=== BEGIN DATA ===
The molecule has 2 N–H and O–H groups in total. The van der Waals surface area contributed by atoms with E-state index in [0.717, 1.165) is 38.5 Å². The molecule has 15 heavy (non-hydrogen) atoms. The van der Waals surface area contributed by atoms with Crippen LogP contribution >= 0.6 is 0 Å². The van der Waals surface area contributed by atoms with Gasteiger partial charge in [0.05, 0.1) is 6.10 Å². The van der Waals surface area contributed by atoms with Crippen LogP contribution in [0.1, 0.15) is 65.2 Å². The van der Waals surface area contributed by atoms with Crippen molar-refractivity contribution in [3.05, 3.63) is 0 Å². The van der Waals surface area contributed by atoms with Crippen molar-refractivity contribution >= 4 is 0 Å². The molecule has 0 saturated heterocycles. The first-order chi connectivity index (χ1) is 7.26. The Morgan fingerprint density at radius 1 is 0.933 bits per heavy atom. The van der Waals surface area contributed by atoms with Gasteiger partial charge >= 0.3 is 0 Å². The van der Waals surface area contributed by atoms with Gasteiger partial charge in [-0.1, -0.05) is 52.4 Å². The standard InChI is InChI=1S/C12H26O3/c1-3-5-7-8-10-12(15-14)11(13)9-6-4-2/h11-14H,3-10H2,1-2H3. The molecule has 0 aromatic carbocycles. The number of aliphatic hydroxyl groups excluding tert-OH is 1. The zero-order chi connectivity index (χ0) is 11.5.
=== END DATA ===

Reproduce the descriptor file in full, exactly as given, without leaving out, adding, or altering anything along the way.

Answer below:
The molecule has 2 N–H and O–H groups in total. The van der Waals surface area contributed by atoms with E-state index in [0.717, 1.165) is 38.5 Å². The molecule has 15 heavy (non-hydrogen) atoms. The van der Waals surface area contributed by atoms with Crippen LogP contribution >= 0.6 is 0 Å². The van der Waals surface area contributed by atoms with Gasteiger partial charge in [0.05, 0.1) is 6.10 Å². The van der Waals surface area contributed by atoms with Crippen LogP contribution in [0.1, 0.15) is 65.2 Å². The van der Waals surface area contributed by atoms with Crippen molar-refractivity contribution in [3.05, 3.63) is 0 Å². The van der Waals surface area contributed by atoms with Crippen molar-refractivity contribution >= 4 is 0 Å². The molecule has 0 saturated heterocycles. The first-order chi connectivity index (χ1) is 7.26. The Morgan fingerprint density at radius 1 is 0.933 bits per heavy atom. The van der Waals surface area contributed by atoms with Gasteiger partial charge >= 0.3 is 0 Å². The van der Waals surface area contributed by atoms with Gasteiger partial charge in [-0.1, -0.05) is 52.4 Å². The standard InChI is InChI=1S/C12H26O3/c1-3-5-7-8-10-12(15-14)11(13)9-6-4-2/h11-14H,3-10H2,1-2H3. The molecule has 0 aromatic carbocycles. The number of aliphatic hydroxyl groups excluding tert-OH is 1. The zero-order chi connectivity index (χ0) is 11.5.